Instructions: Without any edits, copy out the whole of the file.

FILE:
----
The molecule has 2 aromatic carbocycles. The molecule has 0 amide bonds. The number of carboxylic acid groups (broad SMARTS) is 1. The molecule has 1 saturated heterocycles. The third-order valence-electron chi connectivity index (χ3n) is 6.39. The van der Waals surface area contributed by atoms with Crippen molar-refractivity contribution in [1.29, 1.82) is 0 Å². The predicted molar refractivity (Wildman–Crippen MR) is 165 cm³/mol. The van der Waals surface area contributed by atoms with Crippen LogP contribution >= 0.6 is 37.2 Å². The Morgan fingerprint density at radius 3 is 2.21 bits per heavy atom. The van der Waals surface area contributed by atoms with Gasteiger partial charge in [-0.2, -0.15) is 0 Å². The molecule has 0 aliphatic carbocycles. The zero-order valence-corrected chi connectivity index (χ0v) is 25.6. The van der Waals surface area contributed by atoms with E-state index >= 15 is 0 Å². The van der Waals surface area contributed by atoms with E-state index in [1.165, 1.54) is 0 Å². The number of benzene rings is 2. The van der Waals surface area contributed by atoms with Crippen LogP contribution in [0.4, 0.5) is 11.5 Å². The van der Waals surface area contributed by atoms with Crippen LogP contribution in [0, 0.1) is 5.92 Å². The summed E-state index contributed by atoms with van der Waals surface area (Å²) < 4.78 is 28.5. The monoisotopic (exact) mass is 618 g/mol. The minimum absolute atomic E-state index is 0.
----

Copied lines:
The molecule has 2 aromatic carbocycles. The molecule has 0 amide bonds. The number of carboxylic acid groups (broad SMARTS) is 1. The molecule has 1 saturated heterocycles. The third-order valence-electron chi connectivity index (χ3n) is 6.39. The van der Waals surface area contributed by atoms with Crippen molar-refractivity contribution in [1.29, 1.82) is 0 Å². The predicted molar refractivity (Wildman–Crippen MR) is 165 cm³/mol. The van der Waals surface area contributed by atoms with Crippen LogP contribution >= 0.6 is 37.2 Å². The Morgan fingerprint density at radius 3 is 2.21 bits per heavy atom. The van der Waals surface area contributed by atoms with Gasteiger partial charge in [-0.2, -0.15) is 0 Å². The molecule has 0 aliphatic carbocycles. The zero-order valence-corrected chi connectivity index (χ0v) is 25.6. The van der Waals surface area contributed by atoms with E-state index >= 15 is 0 Å². The van der Waals surface area contributed by atoms with E-state index in [1.165, 1.54) is 0 Å². The number of benzene rings is 2. The van der Waals surface area contributed by atoms with Crippen LogP contribution in [0.4, 0.5) is 11.5 Å². The van der Waals surface area contributed by atoms with Crippen LogP contribution in [0, 0.1) is 5.92 Å². The summed E-state index contributed by atoms with van der Waals surface area (Å²) < 4.78 is 28.5. The monoisotopic (exact) mass is 618 g/mol. The minimum absolute atomic E-state index is 0.